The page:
Deterring Juvenile Crime
Harsher punishment may be one way to deter youthful crime, but it's certainly not the only way. And it's probably not the best way if the goal is to keep young people from embarking on a life of crime in the first place. Yet many in Congress just can't seem to stretch their policymaking vision beyond courtrooms and prison cells.
Legislation just passed by the House would tie federal crime-fighting dollars to states' readiness to try youths in adult courts, make their criminal records public, and, ultimately, incarcerate them in adult prisons.
There are teenage criminals for whom these steps might be appropriate - those with long strings of violent offenses. The juvenile-justice systems in most states are not designed to deal with hardened criminals. And most states already have ways of channeling such offenders into the regular court system.
But the specific justification for the get-tough bill before Congress is concern about a coming crime wave as children from the mini baby boom of the 1980s move into their later teen years. Most of those youths are still in their pre-teens. They can be reached and guided away from crime. If an ounce of prevention was ever called for, it's now with regard to these children.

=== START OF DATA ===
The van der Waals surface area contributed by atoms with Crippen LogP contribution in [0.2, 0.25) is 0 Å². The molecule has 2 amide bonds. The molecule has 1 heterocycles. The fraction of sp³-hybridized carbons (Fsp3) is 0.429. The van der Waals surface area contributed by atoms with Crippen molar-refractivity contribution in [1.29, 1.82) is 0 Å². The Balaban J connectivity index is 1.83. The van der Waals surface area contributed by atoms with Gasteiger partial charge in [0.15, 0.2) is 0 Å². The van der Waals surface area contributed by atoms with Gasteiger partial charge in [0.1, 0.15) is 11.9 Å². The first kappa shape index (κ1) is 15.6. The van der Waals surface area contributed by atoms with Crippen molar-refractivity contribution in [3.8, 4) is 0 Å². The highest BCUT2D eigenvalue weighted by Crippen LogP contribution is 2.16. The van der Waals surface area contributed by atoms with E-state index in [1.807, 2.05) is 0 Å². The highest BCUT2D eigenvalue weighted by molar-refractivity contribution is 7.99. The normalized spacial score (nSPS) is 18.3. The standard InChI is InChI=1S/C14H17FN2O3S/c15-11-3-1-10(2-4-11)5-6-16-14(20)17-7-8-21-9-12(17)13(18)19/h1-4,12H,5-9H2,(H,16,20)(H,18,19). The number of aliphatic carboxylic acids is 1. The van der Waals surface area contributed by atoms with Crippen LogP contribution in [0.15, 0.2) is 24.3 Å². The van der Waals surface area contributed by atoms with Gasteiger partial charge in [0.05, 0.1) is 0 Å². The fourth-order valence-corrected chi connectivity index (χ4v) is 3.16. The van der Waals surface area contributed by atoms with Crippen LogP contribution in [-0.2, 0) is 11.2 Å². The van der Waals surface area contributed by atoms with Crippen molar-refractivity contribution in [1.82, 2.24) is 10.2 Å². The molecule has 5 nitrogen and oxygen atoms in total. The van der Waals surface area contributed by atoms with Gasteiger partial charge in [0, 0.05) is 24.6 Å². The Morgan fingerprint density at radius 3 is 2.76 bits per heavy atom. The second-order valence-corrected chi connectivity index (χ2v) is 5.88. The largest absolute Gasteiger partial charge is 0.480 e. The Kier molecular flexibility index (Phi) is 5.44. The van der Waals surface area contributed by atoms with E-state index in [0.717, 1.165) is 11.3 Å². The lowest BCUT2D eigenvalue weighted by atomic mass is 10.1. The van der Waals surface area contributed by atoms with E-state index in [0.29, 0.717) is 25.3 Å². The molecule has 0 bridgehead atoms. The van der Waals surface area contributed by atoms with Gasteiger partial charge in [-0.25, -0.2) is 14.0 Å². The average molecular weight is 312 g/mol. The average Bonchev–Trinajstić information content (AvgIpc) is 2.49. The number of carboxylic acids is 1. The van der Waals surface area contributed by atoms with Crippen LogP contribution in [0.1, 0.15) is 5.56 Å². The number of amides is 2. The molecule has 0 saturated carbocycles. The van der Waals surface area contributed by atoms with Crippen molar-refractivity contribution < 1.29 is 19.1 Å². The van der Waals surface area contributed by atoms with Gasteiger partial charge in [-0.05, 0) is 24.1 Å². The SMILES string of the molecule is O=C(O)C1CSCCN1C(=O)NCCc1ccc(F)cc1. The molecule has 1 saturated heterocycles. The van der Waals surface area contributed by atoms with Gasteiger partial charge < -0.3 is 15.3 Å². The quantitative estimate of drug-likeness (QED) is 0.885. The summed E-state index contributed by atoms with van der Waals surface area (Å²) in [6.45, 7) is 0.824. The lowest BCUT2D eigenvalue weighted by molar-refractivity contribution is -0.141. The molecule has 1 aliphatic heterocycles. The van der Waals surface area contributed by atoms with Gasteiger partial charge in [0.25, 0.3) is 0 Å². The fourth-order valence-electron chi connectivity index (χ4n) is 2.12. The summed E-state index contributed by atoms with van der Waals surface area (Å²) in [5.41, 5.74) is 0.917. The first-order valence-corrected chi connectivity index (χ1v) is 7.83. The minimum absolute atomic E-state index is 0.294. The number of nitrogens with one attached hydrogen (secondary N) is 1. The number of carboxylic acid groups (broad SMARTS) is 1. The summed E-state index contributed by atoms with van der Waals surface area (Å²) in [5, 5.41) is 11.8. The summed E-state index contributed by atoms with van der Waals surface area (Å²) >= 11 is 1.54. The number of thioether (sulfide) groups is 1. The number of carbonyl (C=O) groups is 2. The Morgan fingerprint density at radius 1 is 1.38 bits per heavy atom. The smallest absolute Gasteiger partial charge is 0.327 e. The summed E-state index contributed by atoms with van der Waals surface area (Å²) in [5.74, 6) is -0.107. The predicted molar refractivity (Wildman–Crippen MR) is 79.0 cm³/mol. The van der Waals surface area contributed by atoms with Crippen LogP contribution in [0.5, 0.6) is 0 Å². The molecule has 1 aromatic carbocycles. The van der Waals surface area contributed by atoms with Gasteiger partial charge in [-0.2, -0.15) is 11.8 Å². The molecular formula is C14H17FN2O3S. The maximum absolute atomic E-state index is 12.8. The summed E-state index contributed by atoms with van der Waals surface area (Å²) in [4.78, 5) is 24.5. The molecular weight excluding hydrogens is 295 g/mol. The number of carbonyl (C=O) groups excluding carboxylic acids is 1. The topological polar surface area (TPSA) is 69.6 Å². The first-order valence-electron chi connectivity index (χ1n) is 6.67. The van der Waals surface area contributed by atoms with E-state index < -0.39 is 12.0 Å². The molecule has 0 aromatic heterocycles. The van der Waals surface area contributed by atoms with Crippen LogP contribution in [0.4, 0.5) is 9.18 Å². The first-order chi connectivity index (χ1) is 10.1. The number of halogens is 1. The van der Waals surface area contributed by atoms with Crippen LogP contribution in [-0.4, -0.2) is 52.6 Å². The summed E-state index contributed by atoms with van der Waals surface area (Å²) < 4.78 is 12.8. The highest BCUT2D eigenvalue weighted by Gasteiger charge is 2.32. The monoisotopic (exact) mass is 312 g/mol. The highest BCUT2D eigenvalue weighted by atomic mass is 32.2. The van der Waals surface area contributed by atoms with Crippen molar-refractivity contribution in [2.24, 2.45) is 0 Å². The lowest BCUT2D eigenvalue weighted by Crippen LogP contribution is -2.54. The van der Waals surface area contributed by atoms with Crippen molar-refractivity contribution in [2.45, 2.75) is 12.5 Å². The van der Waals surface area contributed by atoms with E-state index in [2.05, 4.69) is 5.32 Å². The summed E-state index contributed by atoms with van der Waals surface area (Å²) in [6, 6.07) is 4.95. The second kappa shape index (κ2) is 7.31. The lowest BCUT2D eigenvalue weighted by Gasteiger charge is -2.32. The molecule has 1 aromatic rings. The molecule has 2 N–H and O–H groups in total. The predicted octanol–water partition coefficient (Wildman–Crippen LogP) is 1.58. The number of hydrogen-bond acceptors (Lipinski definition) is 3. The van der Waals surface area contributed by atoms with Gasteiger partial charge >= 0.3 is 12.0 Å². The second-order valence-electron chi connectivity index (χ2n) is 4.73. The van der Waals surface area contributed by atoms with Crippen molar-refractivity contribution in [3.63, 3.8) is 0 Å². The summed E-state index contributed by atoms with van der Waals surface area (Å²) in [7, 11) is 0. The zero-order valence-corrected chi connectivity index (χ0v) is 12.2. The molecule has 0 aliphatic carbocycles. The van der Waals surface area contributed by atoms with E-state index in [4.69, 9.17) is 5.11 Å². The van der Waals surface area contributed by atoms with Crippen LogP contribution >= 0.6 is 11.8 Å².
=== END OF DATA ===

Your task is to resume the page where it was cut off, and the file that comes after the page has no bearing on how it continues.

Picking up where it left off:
Why not, then, tie federal grants to local initiatives to start after-school activities for youth? Or to expand outreach programs for troubled families?
Many communities around the country have launched initiatives to help prevent juvenile crime. Sometimes they're educational, like a Seattle program to turn youngsters away from gun use. Bethlehem, Pa., brings the families of young offenders together with the families of victims to talk about restitution. San Diego's STAR (Sports Training, Academics, and Recreation) program recruits police, firefighters, and other adult volunteers to give kids after-school tutoring and athletic instruction.
Why not some significant federal encouragement for these kinds of anticrime efforts?
One response to predictions of a coming increase in youth crime is to simply get the courts and prisons ready. Another is to recognize that these kids can be reached before crime becomes ingrained.
These aren't either/or options. Some of the former may be wise. To neglect the latter is foolish.